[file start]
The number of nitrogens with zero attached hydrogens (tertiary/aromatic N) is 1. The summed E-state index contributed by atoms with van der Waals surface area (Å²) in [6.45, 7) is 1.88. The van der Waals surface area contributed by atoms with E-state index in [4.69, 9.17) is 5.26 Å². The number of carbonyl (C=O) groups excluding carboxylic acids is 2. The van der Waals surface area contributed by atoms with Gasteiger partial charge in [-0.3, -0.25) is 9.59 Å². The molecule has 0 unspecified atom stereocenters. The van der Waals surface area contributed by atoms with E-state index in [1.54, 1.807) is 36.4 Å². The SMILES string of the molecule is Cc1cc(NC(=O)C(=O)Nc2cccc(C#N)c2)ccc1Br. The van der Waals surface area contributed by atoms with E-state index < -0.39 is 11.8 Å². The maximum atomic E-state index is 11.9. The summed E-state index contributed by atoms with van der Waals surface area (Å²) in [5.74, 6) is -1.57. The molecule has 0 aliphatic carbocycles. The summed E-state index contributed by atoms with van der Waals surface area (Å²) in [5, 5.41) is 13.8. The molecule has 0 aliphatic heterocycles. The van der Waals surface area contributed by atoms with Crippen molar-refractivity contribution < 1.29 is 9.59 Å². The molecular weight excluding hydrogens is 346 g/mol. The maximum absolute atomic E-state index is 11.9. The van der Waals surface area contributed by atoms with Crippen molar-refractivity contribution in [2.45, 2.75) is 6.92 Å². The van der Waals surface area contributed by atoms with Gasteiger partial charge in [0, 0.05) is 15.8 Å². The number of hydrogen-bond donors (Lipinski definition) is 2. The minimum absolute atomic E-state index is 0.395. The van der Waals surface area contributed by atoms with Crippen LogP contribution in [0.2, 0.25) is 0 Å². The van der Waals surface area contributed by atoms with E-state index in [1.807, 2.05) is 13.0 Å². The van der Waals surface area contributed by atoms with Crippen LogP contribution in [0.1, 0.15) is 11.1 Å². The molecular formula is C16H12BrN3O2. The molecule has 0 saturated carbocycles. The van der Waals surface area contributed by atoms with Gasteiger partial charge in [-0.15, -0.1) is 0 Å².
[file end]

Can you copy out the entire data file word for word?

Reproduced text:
The number of nitrogens with zero attached hydrogens (tertiary/aromatic N) is 1. The summed E-state index contributed by atoms with van der Waals surface area (Å²) in [6.45, 7) is 1.88. The van der Waals surface area contributed by atoms with E-state index in [4.69, 9.17) is 5.26 Å². The number of carbonyl (C=O) groups excluding carboxylic acids is 2. The van der Waals surface area contributed by atoms with Gasteiger partial charge in [-0.3, -0.25) is 9.59 Å². The molecule has 0 unspecified atom stereocenters. The van der Waals surface area contributed by atoms with E-state index in [1.54, 1.807) is 36.4 Å². The SMILES string of the molecule is Cc1cc(NC(=O)C(=O)Nc2cccc(C#N)c2)ccc1Br. The van der Waals surface area contributed by atoms with E-state index < -0.39 is 11.8 Å². The maximum atomic E-state index is 11.9. The summed E-state index contributed by atoms with van der Waals surface area (Å²) in [5.74, 6) is -1.57. The molecule has 0 aliphatic carbocycles. The summed E-state index contributed by atoms with van der Waals surface area (Å²) in [5, 5.41) is 13.8. The molecule has 0 aliphatic heterocycles. The van der Waals surface area contributed by atoms with Crippen molar-refractivity contribution < 1.29 is 9.59 Å². The molecular weight excluding hydrogens is 346 g/mol. The maximum absolute atomic E-state index is 11.9. The van der Waals surface area contributed by atoms with Crippen molar-refractivity contribution in [2.45, 2.75) is 6.92 Å². The van der Waals surface area contributed by atoms with Gasteiger partial charge in [0, 0.05) is 15.8 Å². The number of hydrogen-bond donors (Lipinski definition) is 2. The minimum absolute atomic E-state index is 0.395. The van der Waals surface area contributed by atoms with Crippen LogP contribution in [0.2, 0.25) is 0 Å². The van der Waals surface area contributed by atoms with E-state index in [1.807, 2.05) is 13.0 Å². The van der Waals surface area contributed by atoms with Crippen LogP contribution in [0.1, 0.15) is 11.1 Å². The molecular formula is C16H12BrN3O2. The molecule has 0 saturated carbocycles. The van der Waals surface area contributed by atoms with Gasteiger partial charge in [-0.15, -0.1) is 0 Å².